Marbled Godwit

Limosa fedoa

(c) Ron Wolf
  • Snipe, Sandpipers, Phalaropes, and allies
  • Charadriiformes
  • Aguja canela, Picopando canelo, Aguja moteado, Zarapito moteado
  • Barge marbrée
Immense flocks of Marbled Godwits once paraded down the Atlantic seaboard each autumn. Today, that parade is a thin line. Like the Hudsonian Godwit, this large, conspicuous sandpiper is remarkable for its pre-migration diet of aquatic plant tubers in the fall. "Marbled" refers to the extensive speckled pattern of black and beige across the godwit's upper parts.
(c) Shawn Carey
Appearance Description
Outside the breeding season, the Marbled Godwit is a pale yellowish brown from face to under-tail. The upper parts are mottled black and buff. The head has a small mottled cap and weak eye line. The long, slightly upcurved bill has an orange tone from the base to about half its length, and then continues dark to the tip. The long legs are also dark. In flight, this godwit flashes a pale orange patch in the upper wing and a clean cinnamon under-wing; these colors distinguish it from other godwits. Breeding Marbled Godwits are strongly marked with fine, black barring covering the neck, chest, and belly. This shorebird grows to 18 inches long, weighs about 13 ounces, and has a wingspan of 30 inches.
Range Map
Courtesy Kenn Kaufman
Range Distribution
Most Marbled Godwits breed on the Great Plains of North America. Smaller populations breed along the southern shores of Canada's Saint James Bay and the western end of the Alaska Peninsula. This shorebird winters coastally, from the Carolinas to southern Florida, and on the Gulf Coast from western Louisiana to the tip of the Yucatan Peninsula. On the Pacific Coast, the Marbled Godwit ranges from central California through Costa Rica.
A legend for the range map to the right can be found here.
Never far from water, the Marbled Godwit breeds on a variety of short grasslands and prefers shallow seasonal pools or ponds. During migration and on its wintering grounds, this godwit inhabits mud and sand flats, shallow tidal waters, and freshwater marshes.
The Marbled Godwit consumes clams, snails, crabs, and marine worms—especially bristle worms–by probing deeply or picking items from surfaces. During breeding, insects, leeches, and spiders are important foods. In preparation for fall migration, this sandpiper gorges on algae and sago pond weed tubers, which constitute up to 86% of its diet by volume.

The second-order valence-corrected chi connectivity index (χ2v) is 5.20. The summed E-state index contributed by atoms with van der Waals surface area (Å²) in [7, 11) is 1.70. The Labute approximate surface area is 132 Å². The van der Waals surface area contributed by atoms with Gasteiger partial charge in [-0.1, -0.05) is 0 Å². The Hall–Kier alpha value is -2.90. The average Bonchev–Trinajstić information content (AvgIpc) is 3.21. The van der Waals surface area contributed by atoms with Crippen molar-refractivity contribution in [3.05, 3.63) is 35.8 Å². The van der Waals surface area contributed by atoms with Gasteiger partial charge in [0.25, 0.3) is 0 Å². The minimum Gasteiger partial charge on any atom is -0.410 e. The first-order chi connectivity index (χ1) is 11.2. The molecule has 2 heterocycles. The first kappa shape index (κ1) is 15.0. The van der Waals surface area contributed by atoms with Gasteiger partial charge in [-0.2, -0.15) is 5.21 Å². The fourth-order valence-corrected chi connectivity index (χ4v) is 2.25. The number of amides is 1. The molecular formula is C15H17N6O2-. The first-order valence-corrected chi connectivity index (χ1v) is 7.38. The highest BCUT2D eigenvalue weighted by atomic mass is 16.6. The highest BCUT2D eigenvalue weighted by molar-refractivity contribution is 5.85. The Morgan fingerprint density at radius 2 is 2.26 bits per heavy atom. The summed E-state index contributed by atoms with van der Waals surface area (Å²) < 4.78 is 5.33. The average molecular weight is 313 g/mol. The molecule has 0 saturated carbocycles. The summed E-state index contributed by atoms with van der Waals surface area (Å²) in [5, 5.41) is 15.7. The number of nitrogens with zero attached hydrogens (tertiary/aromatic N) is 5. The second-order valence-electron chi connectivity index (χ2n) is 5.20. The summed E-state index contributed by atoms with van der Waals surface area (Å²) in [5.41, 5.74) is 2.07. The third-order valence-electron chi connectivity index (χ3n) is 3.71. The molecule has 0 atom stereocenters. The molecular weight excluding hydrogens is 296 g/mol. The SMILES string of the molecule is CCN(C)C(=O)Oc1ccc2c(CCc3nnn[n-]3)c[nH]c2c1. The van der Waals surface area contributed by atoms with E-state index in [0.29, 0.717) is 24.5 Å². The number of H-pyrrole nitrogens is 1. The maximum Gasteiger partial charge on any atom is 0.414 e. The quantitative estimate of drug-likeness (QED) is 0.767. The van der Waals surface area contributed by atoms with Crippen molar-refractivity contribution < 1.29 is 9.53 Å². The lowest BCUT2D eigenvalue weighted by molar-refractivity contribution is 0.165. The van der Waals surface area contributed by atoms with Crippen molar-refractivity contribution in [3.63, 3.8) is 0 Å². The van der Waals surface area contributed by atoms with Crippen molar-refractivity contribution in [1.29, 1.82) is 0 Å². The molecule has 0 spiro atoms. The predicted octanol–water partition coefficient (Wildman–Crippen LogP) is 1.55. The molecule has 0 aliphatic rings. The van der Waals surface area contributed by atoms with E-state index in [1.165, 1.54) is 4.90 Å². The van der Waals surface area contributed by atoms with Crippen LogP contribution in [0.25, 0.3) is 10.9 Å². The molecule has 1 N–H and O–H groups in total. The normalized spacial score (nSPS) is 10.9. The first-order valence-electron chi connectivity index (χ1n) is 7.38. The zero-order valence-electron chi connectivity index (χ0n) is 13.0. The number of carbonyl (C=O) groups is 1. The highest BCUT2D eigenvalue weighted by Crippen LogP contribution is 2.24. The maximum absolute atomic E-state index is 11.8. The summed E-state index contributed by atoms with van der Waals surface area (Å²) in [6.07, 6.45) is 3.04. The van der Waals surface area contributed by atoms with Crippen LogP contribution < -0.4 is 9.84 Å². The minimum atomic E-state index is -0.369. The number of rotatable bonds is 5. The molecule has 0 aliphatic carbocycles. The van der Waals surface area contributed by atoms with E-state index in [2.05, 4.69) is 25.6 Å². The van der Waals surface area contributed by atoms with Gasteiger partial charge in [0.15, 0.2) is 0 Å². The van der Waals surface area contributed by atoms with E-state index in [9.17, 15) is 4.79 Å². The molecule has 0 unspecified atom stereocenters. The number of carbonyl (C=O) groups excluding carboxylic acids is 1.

Despite the Marbled Godwit's size and open breeding habitat, its breeding biology has not been well studied. Monogamous pairs appear to reunite before entering the breeding grounds. Breeding territories are large—up to 220 acres. Courtship includes high aerial displays by the male, joint flights, and ceremonial scraping. The male selects a site and digs several scrapes, which the female inspects.

In a shallow depression lined mostly with grasses, the female usually lays four eggs. The pale yellow to olive eggs are marked with small patches and lines of brown or purple. The pair incubates the eggs for 23 to 26 days. The chicks emerge fully feathered and precocial; they can walk and feed themselves. Marbled Godwits defend their young vigorously from potential threats of all sizes: from ravens and cranes to foxes and bears. Juvenile Marbled Godwits appear to migrate two to three weeks after the adults.

Marbled Godwits migrate through North America in April and early May, usually covering medium to short distances. Fall migration is protracted, lasting from late June into early November. Marbled Godwits migrate in loose flocks that often rearrange their lines. In fall, females often depart the breeding grounds before males and juveniles.
CBC Graph
Graph Legend
Annual Population Indices
  • 172,500
  • 171,500
  • Moderate population declines and small population size
Population Status Trends
With market hunting restricted in North America, Marbled Godwit populations stabilized, though recent Breeding Bird Surveys indicate small declines. Surveys at Cape Romain National Wildlife Refuge, South Carolina,  recorded a decline of about 30% between 1988 and 2002. These negative population trends, along with a small population size, and threats on the breeding and wintering grounds, have prompted the Canadian and U.S. Shorebird Conservation Plans to consider the Marbled Godwit a "species of high concern." The Marbled Godwit is a "species of conservation concern" in South Carolina, a "monitoring species" in Montana, and a "conservation priority" in North Dakota, where this sandpiper breeds at its highest densities.